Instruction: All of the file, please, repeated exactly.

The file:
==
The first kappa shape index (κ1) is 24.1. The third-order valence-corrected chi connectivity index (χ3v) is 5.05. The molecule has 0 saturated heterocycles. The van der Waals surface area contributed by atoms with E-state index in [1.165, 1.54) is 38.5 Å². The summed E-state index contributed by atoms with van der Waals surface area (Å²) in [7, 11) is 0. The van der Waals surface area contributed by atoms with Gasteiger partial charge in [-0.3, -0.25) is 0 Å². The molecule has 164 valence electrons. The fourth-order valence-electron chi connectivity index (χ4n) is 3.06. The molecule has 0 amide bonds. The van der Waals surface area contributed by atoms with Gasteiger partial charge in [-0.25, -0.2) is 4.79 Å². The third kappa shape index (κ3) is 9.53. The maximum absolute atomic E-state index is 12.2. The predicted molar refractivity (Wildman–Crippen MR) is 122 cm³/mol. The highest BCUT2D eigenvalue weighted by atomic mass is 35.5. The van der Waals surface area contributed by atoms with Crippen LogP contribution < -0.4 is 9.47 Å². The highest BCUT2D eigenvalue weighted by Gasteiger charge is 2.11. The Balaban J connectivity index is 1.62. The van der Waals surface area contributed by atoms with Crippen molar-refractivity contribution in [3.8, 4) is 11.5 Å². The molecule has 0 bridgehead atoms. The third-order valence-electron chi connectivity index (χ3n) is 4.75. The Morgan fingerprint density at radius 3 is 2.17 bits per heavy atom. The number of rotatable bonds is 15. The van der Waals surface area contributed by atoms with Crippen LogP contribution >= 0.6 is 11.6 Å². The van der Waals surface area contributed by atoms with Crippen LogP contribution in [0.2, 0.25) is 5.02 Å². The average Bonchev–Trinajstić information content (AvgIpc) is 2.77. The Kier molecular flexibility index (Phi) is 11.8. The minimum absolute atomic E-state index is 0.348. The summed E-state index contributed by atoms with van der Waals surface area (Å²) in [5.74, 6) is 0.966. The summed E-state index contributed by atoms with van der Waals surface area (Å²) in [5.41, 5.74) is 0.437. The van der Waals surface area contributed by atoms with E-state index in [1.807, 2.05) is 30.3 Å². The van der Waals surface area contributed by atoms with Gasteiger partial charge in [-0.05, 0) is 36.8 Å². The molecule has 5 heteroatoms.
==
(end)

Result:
The first kappa shape index (κ1) is 24.1. The third-order valence-corrected chi connectivity index (χ3v) is 5.05. The molecule has 0 saturated heterocycles. The van der Waals surface area contributed by atoms with E-state index in [1.165, 1.54) is 38.5 Å². The summed E-state index contributed by atoms with van der Waals surface area (Å²) in [7, 11) is 0. The van der Waals surface area contributed by atoms with Gasteiger partial charge in [-0.3, -0.25) is 0 Å². The molecule has 164 valence electrons. The fourth-order valence-electron chi connectivity index (χ4n) is 3.06. The molecule has 0 amide bonds. The van der Waals surface area contributed by atoms with Gasteiger partial charge in [-0.25, -0.2) is 4.79 Å². The third kappa shape index (κ3) is 9.53. The maximum absolute atomic E-state index is 12.2. The predicted molar refractivity (Wildman–Crippen MR) is 122 cm³/mol. The highest BCUT2D eigenvalue weighted by atomic mass is 35.5. The van der Waals surface area contributed by atoms with Crippen LogP contribution < -0.4 is 9.47 Å². The highest BCUT2D eigenvalue weighted by Gasteiger charge is 2.11. The Balaban J connectivity index is 1.62. The van der Waals surface area contributed by atoms with Crippen molar-refractivity contribution in [3.8, 4) is 11.5 Å². The molecule has 0 bridgehead atoms. The third-order valence-electron chi connectivity index (χ3n) is 4.75. The Morgan fingerprint density at radius 3 is 2.17 bits per heavy atom. The number of rotatable bonds is 15. The van der Waals surface area contributed by atoms with Crippen LogP contribution >= 0.6 is 11.6 Å². The van der Waals surface area contributed by atoms with Crippen LogP contribution in [0.2, 0.25) is 5.02 Å². The average Bonchev–Trinajstić information content (AvgIpc) is 2.77. The Kier molecular flexibility index (Phi) is 11.8. The minimum absolute atomic E-state index is 0.348. The summed E-state index contributed by atoms with van der Waals surface area (Å²) in [5.74, 6) is 0.966. The summed E-state index contributed by atoms with van der Waals surface area (Å²) in [5.41, 5.74) is 0.437. The van der Waals surface area contributed by atoms with E-state index in [1.807, 2.05) is 30.3 Å². The van der Waals surface area contributed by atoms with Gasteiger partial charge in [-0.05, 0) is 36.8 Å². The molecule has 5 heteroatoms.